Let's say it more formally: perhaps there's a universal construction in the category of closure spaces, of which topological spaces are a full subcategory, that captures the notion of paths in such a way that in directional graph structures like quasi-discrete closure spaces, paths are directional, and in topological spaces, paths are in one-to-one-correspondence to classical, topological paths, a.k.a. $[0,1]$-morphisms?

  • $\begingroup$ When you map $[0, 1)$ to $0$ and $\{1\}$ to $1$, isn't that a non-trivial path? $\endgroup$
    – user87690
    Dec 22, 2017 at 11:07
  • $\begingroup$ I have to slightly edit my question since I realise that, trying to be concise, I merged two different issues with different types of paths. 1) consider the topological paths; take the quasi-discrete closure space generated by graph a->b. Then you can map [0,1) to a and 1 to b. Great! But you can also map 0 to b and (0,1] to a. This is a continuous function but not a graph path. 2) If you would try to use the natural numbers with closure generated by the successor relationas as path indexes, then "no nontrivial paths exist" e.g in euclidean spaces, due to cardinality. $\endgroup$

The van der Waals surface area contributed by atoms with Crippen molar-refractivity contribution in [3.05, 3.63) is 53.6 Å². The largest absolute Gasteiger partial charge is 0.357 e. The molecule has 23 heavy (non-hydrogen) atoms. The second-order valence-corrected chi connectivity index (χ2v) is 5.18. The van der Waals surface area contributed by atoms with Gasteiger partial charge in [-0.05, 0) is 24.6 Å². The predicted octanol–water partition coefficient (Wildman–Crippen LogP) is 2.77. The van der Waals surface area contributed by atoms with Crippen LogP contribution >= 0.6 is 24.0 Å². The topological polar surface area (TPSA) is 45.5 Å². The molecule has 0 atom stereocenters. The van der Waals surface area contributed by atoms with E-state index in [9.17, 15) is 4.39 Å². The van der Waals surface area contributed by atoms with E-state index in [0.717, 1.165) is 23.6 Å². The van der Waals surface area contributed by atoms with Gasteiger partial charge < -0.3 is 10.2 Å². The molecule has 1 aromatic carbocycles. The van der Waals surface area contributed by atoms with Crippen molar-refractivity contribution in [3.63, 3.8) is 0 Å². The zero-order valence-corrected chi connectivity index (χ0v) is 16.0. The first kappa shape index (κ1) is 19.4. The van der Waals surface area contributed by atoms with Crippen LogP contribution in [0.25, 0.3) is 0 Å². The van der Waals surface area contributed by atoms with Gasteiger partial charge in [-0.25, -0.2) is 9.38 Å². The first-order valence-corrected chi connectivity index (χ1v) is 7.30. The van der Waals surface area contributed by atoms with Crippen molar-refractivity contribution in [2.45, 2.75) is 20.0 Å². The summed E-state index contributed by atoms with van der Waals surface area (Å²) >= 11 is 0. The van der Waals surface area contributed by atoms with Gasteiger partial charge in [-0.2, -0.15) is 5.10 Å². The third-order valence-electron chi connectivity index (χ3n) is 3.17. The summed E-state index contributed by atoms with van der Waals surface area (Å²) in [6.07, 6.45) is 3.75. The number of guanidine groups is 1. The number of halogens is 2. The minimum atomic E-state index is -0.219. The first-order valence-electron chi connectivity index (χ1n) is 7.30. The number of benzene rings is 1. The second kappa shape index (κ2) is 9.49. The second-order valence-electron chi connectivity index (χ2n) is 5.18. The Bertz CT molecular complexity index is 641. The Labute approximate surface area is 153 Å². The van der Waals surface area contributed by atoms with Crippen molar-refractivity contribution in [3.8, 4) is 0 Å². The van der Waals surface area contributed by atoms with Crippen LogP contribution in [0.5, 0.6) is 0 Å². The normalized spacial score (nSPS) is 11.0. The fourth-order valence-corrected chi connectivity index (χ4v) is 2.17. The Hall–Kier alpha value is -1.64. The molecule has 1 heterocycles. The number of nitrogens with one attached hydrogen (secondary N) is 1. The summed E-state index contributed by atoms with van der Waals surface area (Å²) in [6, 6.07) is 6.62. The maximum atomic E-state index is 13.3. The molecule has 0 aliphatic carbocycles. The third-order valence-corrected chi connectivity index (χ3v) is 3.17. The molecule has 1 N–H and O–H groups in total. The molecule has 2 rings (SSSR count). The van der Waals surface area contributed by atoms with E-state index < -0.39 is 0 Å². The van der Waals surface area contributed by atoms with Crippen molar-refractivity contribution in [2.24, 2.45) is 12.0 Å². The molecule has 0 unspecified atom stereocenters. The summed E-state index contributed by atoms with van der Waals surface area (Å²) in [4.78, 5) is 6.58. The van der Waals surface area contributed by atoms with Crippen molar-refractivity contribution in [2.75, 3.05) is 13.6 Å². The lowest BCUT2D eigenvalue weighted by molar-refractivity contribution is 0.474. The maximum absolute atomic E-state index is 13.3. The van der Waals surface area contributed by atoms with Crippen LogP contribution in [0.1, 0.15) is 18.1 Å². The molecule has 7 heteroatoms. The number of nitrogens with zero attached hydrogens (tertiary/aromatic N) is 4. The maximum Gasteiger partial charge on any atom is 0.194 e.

– vincenzoml
    Dec 22, 2017 at 16:57

2 Answers 2


I don't understand precisely what you mean by a 'graph-like path'. You appear to be adding some kind of structure to $[0,1]$ (like an order) to define a 'graph-path' from the interval to $R$, but the ordering of the set is unimportant for questions of continuity between topological and closure spaces, unless that ordering is somehow reflected in the closure structure, as it is for your set $R$.

The most natural definition of a path in a closure space $(X,c)$ is what you've already suggested, simply a map from the topological interval to a closure space, i.e. $\gamma:(I,\tau) \to (X,c)$, where $\tau$ is the ordinary topological closure on the interval $I = [0,1]$. What your example in the comment illustrates is simply (the very desirable property) that $[0,1)$ and $(0,1]$ are homeomorphic via a homeomorphism that extends to the entire interval (as such a homeomorphism has to).